Fuel Efficiency Standards Explainer - Solar Citizens

Fuel Efficiency Standards Explainer


In Australia, our transport sector is our third largest source of emissions (18%) and our transport emissions are growing faster than any other sector. Road based transport, especially cars, makes up the bulk of these emissions (11%). Cars sold here produce up to 40% more CO2 than those sold in Europe due to not having a mandatory Fuel Efficiency Standard. 


Australians are currently facing a cost of living crisis, an energy crisis, and the climate crisis. Demand for electric vehicles (EVs) has never been higher, but there’s not enough EVs being brought into Australia, and those that are aren't affordable enough for most. A Fuel Efficiency Standard is the key policy to unlocking a reliable supply of affordable EVs.


A Fuel Efficiency Standard increases the supply of EVs (and other efficient petrol and diesel vehicles) including affordable models already available in other countries. Because lots of large companies and governments buy cars in bulk and only hang onto their cars for a limited time, a bigger initial supply of EVs will lead to an expanded second-hand market a few years down the track, meaning more Australians will be able to get behind the wheel of an EV.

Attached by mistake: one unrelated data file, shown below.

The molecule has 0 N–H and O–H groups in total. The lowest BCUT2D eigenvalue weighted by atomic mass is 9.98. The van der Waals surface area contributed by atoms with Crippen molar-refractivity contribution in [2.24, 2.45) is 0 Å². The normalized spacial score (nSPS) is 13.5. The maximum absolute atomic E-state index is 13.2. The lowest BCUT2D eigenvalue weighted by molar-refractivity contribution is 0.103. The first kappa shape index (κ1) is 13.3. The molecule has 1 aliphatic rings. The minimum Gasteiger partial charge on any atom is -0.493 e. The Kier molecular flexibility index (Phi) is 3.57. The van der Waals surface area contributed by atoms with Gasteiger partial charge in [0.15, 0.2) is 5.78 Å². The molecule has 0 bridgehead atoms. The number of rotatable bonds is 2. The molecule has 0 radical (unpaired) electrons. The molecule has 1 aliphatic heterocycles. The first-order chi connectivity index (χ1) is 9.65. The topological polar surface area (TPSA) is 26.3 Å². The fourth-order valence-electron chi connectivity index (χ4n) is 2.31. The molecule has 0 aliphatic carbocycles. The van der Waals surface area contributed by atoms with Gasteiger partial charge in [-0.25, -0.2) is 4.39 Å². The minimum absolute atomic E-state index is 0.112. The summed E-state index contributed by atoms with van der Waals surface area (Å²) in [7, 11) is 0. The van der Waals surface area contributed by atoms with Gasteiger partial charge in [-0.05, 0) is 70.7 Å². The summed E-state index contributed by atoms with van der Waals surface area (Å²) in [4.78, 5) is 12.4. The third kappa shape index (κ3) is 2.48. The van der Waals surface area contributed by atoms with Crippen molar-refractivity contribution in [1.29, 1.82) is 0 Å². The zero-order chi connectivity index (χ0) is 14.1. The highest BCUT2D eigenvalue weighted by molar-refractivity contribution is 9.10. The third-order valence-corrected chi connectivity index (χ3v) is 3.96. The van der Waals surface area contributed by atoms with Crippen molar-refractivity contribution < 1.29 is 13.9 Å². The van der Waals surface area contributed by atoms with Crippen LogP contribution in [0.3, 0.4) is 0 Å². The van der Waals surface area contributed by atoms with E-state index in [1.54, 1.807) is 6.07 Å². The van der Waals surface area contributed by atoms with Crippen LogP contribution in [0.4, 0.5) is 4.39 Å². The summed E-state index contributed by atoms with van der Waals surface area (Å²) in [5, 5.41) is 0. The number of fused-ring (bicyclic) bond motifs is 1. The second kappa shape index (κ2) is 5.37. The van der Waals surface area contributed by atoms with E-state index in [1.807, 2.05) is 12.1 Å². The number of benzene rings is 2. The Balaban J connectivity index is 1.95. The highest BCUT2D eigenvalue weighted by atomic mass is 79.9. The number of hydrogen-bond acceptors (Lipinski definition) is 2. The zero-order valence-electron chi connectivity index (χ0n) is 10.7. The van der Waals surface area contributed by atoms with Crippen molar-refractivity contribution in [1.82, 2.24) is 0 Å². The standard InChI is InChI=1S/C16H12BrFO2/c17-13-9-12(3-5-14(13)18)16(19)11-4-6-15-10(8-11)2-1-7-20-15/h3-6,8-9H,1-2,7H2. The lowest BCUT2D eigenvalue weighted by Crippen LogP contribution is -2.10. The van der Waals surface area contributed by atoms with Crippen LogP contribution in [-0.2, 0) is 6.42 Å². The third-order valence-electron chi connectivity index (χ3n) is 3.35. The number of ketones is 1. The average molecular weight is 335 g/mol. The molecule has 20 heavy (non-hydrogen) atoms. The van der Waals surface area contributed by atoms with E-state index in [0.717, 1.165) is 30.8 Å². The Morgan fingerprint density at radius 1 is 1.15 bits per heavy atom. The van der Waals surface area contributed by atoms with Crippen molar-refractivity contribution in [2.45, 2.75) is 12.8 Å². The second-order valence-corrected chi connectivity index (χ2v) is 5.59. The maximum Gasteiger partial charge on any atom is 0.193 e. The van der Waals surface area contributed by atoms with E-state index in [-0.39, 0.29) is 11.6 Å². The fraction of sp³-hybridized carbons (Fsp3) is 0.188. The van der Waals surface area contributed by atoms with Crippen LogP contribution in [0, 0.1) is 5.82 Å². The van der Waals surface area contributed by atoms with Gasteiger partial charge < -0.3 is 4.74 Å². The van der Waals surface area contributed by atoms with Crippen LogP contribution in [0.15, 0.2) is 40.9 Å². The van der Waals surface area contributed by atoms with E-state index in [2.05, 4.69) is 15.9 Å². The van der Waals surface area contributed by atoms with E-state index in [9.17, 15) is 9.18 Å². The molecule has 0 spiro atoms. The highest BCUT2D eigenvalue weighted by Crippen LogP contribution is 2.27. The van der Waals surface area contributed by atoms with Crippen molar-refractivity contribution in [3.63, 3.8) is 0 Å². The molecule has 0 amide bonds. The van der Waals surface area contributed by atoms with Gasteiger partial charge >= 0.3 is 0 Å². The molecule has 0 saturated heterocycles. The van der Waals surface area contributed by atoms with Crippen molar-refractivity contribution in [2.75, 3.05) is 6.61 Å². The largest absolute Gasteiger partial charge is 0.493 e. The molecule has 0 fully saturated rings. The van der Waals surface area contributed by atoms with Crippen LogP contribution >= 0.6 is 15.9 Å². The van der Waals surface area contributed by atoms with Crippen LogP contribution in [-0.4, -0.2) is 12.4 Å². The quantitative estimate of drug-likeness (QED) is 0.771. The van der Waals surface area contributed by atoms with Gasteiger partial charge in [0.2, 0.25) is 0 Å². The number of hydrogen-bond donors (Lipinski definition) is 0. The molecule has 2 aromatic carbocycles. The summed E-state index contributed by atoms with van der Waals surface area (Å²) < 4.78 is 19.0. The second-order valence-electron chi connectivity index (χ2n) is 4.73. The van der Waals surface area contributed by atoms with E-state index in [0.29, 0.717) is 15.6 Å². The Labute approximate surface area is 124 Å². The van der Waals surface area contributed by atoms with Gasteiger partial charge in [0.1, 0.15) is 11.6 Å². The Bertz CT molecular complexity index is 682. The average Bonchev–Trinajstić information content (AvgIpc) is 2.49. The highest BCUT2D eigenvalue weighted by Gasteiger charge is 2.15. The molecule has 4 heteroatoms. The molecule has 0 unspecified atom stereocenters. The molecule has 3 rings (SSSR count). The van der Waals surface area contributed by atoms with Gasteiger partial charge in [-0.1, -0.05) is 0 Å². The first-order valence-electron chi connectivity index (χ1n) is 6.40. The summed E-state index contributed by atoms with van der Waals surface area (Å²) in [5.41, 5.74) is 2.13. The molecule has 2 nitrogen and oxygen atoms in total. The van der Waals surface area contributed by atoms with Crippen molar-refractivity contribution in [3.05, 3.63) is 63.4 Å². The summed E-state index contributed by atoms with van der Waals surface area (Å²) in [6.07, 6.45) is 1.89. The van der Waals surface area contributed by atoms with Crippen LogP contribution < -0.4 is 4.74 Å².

• A Fuel Efficiency Standard is a simple rule for car makers, who would have to sell cars and utes that meet a limit for CO2 emissions (calculated as an average for all the cars sold).
  • There are penalties for car makers if they don’t meet this standard.
  • The standard tightens over time, so the mix of vehicles a car maker provides Australia would have to include more EVs as time goes on.
  • Eventually all new cars would emit no CO2, or 0 grams per km – this means 100% of new car sales would be EVs.


We’re behind compared to our trading partners, and one of four wealthy countries that doesn’t have a Fuel Efficiency Standard – on par with Russia, Indonesia and Turkey. This means we are a dumping ground for inefficient vehicles, and we’re at the back of the queue for EVs. Car makers send us all of the inefficient cars they can’t sell in countries with a Fuel Efficiency Standard, and very few EVs. Then, they send their EVs and efficient cars to other countries where they have to meet a Fuel Efficiency Standard (because they will be penalised if fail to meet the rule).